The Science Behind Why We Fancy Our Colleagues

New study suggests 'love at fourth sight' may by a thing

No matter how hard you try, you're unlikely to go through your career without so much as a hint of office romance. New research from Hamilton College in New York has found this might be because we spend so much time around our co-workers.

The study asked twenty-two single people to rank the attractiveness of one hundred and twelve different faces with a score out of 9. The pictures were shown on a loop, and when some faces were shown multiple times the scores increased.

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The study found that while love at first sight might not a provable concept, love at fourth sight could be - that was the point in the cycle when the biggest increase in ratings was recorded, rising steadily after that.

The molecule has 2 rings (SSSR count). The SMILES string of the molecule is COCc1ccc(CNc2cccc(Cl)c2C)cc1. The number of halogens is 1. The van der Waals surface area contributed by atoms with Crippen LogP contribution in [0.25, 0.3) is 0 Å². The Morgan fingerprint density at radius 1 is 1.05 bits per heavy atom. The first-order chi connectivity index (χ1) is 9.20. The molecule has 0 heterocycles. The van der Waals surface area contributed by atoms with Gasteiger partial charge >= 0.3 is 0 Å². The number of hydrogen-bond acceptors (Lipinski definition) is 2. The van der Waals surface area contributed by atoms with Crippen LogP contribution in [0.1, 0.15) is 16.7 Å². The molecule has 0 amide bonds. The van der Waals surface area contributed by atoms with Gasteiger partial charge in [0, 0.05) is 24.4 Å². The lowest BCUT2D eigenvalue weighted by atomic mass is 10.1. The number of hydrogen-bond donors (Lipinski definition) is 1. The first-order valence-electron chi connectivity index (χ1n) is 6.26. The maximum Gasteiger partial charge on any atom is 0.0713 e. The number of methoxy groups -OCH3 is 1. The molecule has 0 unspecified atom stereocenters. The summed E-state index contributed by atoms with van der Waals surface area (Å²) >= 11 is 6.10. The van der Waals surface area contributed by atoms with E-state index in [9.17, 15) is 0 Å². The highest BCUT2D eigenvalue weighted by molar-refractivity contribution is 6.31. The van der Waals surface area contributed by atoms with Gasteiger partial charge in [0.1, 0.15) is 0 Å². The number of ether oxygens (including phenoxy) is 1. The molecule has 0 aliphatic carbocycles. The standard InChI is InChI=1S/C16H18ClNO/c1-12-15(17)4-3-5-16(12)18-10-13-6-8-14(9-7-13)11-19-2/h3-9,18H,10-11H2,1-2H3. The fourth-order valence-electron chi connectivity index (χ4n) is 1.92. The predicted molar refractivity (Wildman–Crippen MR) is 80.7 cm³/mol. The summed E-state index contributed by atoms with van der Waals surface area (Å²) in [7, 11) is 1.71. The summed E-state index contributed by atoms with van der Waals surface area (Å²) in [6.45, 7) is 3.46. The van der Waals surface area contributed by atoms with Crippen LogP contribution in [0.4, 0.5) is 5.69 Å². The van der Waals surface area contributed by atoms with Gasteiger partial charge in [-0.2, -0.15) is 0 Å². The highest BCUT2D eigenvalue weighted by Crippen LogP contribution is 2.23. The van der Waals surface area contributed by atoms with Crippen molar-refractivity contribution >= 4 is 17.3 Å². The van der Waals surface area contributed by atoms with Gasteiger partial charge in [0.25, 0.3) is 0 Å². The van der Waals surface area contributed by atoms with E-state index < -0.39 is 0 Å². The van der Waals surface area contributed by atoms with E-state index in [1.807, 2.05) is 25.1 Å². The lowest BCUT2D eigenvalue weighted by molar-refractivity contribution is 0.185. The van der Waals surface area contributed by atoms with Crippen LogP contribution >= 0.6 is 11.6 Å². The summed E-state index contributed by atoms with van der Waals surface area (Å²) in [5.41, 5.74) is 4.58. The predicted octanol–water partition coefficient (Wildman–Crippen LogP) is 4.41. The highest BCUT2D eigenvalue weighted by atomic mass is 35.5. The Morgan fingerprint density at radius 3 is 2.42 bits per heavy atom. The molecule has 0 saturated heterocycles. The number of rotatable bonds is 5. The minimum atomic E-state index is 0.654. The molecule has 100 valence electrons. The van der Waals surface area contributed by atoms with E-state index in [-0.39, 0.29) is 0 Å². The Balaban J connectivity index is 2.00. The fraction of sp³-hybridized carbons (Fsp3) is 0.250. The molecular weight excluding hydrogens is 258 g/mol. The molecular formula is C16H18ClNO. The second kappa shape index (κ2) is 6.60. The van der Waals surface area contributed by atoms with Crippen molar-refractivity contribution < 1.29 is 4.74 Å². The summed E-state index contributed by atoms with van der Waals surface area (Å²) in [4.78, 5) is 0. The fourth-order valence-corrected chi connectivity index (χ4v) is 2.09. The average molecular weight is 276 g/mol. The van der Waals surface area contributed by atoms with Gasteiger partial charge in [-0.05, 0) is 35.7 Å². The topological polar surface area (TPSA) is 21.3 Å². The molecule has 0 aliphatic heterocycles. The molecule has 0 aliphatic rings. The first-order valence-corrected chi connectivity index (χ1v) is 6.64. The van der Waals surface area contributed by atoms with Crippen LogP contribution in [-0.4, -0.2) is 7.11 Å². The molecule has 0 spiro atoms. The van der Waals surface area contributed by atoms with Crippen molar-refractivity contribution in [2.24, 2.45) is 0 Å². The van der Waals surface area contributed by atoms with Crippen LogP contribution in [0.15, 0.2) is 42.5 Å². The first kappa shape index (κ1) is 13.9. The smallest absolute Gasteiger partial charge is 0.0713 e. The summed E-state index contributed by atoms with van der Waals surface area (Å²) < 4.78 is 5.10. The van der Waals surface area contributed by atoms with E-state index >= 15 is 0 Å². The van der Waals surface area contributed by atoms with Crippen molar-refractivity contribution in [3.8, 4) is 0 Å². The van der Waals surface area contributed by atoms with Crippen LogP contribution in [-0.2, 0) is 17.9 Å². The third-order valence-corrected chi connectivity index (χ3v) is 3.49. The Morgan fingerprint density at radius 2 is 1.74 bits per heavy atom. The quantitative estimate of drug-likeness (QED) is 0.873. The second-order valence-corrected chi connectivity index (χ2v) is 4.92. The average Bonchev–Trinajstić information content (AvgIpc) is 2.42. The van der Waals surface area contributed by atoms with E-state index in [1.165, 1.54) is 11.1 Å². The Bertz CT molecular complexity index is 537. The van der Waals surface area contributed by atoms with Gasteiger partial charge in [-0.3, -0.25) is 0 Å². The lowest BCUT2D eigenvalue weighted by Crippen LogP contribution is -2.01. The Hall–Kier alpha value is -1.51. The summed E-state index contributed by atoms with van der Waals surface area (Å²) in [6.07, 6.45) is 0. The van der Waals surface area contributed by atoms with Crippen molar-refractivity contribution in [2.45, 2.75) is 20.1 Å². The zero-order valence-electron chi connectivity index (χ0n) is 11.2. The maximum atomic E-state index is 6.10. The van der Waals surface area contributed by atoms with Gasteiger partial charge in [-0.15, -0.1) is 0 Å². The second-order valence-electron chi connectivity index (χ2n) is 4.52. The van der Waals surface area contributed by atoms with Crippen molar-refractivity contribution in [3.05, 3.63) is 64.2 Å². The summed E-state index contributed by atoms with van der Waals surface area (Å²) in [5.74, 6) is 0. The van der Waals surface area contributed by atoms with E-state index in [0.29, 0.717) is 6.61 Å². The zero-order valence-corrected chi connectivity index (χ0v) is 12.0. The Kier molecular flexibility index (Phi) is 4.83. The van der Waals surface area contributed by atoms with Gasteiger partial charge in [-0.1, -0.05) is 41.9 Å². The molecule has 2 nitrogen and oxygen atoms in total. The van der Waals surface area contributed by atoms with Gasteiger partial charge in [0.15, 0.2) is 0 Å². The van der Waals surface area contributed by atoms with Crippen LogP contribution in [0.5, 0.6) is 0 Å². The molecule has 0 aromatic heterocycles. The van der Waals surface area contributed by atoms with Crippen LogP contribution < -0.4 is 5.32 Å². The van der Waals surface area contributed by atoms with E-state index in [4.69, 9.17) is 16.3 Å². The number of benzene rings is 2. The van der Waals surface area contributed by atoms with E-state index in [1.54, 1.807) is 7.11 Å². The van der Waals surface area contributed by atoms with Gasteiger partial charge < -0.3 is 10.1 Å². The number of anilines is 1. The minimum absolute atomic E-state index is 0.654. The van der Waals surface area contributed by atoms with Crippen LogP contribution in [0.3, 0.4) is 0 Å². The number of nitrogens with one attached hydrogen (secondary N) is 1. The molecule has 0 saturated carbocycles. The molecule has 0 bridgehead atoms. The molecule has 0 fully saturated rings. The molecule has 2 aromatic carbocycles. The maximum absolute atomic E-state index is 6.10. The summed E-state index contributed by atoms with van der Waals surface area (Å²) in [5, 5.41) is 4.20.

As well as rating the familiar faces more highly, participants brains were scanned for electrical activity and the pattern was the same – the more they saw the same faces the more the brain waves that signal excitement occurred. Psychologist Dr Ravi Thiruchselvam explained the theory to the Daily Mail.

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"Much to their surprise, people often find themselves drawn to individuals after multiple encounters, even when there was no initial attraction. Cupid's arrow is often slow to strike. An important part of the phenomenon may be attributable to the gradual change in attractiveness from repetition." 

So if you find yourself looking longingly at the woman from accounts who you've never actually spoken to, this may go some way to explaining why.